A pie chart is a circular chart divided into sectors, illustrating relative magnitudes or frequencies or percents. In a pie chart, the arc length of each sector (and consequently its central angle and area), is proportional to the quantity it represents. Together, the sectors create a full disk. It is named for its resemblance to a pie which has been sliced. A pie chart is used to show proportion of a whole.
While the pie chart is perhaps the most ubiquitous statistical chart in the business world and the mass media, it is rarely used in scientific or technical publications. It is one of the most widely criticised charts, and many statisticians recommend to avoid its use altogether, pointing out in particular that it is difficult to compare different sections of a given pie chart, or to compare data across different pie charts. Pie charts can be an effective way of displaying information in some cases, in particular if the intent is to compare the size of a slice with the whole pie, rather than comparing the slices among them. Pie charts work particularly well when the slices represent 25 or 50% of the data,but in general, other plots such as the bar chart or the dot plot, or non-graphical methods such as tables, may be more adapted for representing information.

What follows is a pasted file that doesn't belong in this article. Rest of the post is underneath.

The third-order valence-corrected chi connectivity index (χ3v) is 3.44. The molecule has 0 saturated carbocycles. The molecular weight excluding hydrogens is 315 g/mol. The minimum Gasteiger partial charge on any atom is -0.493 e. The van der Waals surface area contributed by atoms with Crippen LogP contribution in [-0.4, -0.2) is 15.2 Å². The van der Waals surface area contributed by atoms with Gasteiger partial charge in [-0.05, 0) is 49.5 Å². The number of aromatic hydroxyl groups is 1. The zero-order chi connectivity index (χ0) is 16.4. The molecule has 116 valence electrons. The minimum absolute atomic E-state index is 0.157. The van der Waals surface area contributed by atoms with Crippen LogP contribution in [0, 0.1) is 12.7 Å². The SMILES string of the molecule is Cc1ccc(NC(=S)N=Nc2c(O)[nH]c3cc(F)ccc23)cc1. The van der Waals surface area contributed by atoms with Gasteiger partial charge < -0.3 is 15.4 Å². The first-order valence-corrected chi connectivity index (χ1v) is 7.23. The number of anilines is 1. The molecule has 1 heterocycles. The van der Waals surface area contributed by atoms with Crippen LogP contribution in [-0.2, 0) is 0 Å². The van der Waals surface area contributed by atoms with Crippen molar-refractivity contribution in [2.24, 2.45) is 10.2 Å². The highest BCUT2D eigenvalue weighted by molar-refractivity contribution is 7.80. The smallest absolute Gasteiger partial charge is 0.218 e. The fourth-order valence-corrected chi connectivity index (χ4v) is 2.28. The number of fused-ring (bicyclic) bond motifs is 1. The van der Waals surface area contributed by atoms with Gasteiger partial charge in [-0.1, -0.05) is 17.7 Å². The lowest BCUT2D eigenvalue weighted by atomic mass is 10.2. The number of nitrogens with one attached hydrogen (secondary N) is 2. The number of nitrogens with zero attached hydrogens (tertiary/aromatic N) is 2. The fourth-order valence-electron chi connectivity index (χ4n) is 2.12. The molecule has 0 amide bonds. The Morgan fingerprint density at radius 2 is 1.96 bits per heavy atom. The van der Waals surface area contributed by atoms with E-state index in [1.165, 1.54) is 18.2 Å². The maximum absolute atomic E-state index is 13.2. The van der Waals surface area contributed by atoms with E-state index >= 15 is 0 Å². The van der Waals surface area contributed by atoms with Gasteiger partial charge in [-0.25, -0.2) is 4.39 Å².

The earliest known pie chart is generally credited to William Playfair’s Statistical Breviary of 1801.